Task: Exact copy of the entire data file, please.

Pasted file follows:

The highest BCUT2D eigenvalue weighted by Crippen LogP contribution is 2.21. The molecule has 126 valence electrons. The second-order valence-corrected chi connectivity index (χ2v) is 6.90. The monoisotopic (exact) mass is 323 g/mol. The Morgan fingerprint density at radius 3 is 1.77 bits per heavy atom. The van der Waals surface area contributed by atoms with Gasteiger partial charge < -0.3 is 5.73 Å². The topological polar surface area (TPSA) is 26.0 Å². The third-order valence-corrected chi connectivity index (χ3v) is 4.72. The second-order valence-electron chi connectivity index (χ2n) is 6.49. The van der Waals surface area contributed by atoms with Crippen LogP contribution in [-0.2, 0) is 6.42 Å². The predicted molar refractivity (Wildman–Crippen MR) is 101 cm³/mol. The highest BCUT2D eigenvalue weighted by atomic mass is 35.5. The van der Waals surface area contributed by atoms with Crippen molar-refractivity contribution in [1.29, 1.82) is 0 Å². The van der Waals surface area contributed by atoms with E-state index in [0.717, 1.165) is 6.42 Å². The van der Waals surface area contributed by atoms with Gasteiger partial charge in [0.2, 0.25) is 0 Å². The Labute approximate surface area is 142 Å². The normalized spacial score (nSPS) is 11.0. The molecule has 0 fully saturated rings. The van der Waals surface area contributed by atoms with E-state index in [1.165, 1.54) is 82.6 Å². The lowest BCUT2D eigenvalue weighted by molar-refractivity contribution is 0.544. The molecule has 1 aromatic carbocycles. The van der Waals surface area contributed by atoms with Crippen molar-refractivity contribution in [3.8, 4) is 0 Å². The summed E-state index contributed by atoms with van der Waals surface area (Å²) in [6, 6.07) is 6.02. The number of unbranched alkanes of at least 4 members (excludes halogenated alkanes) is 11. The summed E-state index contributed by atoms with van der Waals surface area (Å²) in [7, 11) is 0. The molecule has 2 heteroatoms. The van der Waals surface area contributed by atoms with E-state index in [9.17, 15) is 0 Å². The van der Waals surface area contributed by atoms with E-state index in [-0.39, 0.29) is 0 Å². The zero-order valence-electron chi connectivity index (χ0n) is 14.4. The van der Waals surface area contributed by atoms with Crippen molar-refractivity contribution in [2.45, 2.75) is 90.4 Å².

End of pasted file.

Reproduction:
The highest BCUT2D eigenvalue weighted by Crippen LogP contribution is 2.21. The molecule has 126 valence electrons. The second-order valence-corrected chi connectivity index (χ2v) is 6.90. The monoisotopic (exact) mass is 323 g/mol. The Morgan fingerprint density at radius 3 is 1.77 bits per heavy atom. The van der Waals surface area contributed by atoms with Gasteiger partial charge < -0.3 is 5.73 Å². The topological polar surface area (TPSA) is 26.0 Å². The third-order valence-corrected chi connectivity index (χ3v) is 4.72. The second-order valence-electron chi connectivity index (χ2n) is 6.49. The van der Waals surface area contributed by atoms with Crippen LogP contribution in [-0.2, 0) is 6.42 Å². The predicted molar refractivity (Wildman–Crippen MR) is 101 cm³/mol. The highest BCUT2D eigenvalue weighted by atomic mass is 35.5. The van der Waals surface area contributed by atoms with Crippen molar-refractivity contribution in [1.29, 1.82) is 0 Å². The van der Waals surface area contributed by atoms with E-state index in [0.717, 1.165) is 6.42 Å². The van der Waals surface area contributed by atoms with Gasteiger partial charge in [0.2, 0.25) is 0 Å². The Labute approximate surface area is 142 Å². The normalized spacial score (nSPS) is 11.0. The molecule has 0 fully saturated rings. The van der Waals surface area contributed by atoms with E-state index in [1.165, 1.54) is 82.6 Å². The lowest BCUT2D eigenvalue weighted by molar-refractivity contribution is 0.544. The molecule has 1 aromatic carbocycles. The van der Waals surface area contributed by atoms with Crippen molar-refractivity contribution in [3.8, 4) is 0 Å². The summed E-state index contributed by atoms with van der Waals surface area (Å²) in [6, 6.07) is 6.02. The number of unbranched alkanes of at least 4 members (excludes halogenated alkanes) is 11. The summed E-state index contributed by atoms with van der Waals surface area (Å²) in [7, 11) is 0. The molecule has 2 heteroatoms. The van der Waals surface area contributed by atoms with E-state index in [9.17, 15) is 0 Å². The van der Waals surface area contributed by atoms with E-state index in [-0.39, 0.29) is 0 Å². The zero-order valence-electron chi connectivity index (χ0n) is 14.4. The van der Waals surface area contributed by atoms with Crippen molar-refractivity contribution in [2.45, 2.75) is 90.4 Å².